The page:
Sister Maria's retirement--at age 75, she's moving back home to Kansas, where she will tend to the needs of the elderly--will be keenly felt.

Police will maintain the small LAPD substation that Sister Maria set up in the convent's two front rooms. But they will lose her energy and most of all, they say, the respect she has in the neighborhood.

It was that respect, said Officer Gerry Davila, that allowed her to go into brothels and drag teenage girls out, to knock on the doors of crack houses and demand that a son or daughter of one of her flock come home.

"I'm tough with them," she said. "I say, 'Who feeds you? Who clothes you? Your parents. Now come home.' "

Sister Maria is one of the last of her small order who still wears the full habit, including headpiece and veil. Who knows what thoughts went through the minds of gangbangers when confronted by the 5-foot-2 woman in full Augustinian Recollect Lady of Our Consolation regalia?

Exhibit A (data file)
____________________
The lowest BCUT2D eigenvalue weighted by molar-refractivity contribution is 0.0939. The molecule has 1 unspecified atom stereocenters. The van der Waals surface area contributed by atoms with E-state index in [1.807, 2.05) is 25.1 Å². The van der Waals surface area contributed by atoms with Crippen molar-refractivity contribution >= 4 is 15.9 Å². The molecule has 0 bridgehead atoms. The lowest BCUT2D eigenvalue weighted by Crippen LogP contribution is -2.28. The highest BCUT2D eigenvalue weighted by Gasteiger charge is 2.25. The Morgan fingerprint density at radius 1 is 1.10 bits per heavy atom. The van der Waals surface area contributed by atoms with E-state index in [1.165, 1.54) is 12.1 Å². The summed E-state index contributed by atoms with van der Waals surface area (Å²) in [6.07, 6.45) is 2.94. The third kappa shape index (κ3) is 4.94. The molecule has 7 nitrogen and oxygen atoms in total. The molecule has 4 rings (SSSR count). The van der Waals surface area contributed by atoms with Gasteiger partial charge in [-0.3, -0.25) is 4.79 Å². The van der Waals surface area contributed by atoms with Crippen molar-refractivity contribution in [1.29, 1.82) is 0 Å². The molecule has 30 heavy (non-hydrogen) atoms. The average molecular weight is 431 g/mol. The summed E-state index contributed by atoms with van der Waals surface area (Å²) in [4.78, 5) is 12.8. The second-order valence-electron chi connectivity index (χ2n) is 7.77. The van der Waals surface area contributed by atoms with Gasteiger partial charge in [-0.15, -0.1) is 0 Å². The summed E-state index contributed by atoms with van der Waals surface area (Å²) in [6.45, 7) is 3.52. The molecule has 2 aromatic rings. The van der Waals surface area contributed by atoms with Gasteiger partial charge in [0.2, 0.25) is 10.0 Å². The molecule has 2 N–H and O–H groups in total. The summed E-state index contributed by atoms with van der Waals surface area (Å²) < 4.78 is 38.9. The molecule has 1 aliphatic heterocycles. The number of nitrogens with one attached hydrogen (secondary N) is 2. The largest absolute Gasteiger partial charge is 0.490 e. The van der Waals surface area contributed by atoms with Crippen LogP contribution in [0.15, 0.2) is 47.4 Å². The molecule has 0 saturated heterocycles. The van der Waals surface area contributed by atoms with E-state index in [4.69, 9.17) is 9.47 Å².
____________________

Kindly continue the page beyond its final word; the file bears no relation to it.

She swears she was truly frightened only once, when her life had been threatened. And for a day she wore a bulletproof vest beneath her robes. But only for a day.

"If you're doing God's work," she said, "God protects you."

She credits the neighborhood's recovery not to herself, but the police. All she did, she said, was help make them a strong presence in the area by giving them a place in the neighborhood to rest, eat lunch or have a soft drink.

"When I got here it was bang-bang pretty much all the time," she said. "Every night you could hear gunshots. It used to be every five or 10 minutes the helicopters would fly over looking for something. The reason it's clear now is because of the work these police officers did.

"Today is not for me," she said. "Today is LAPD Day in Watts."

Like a Little Teakettle on Wheels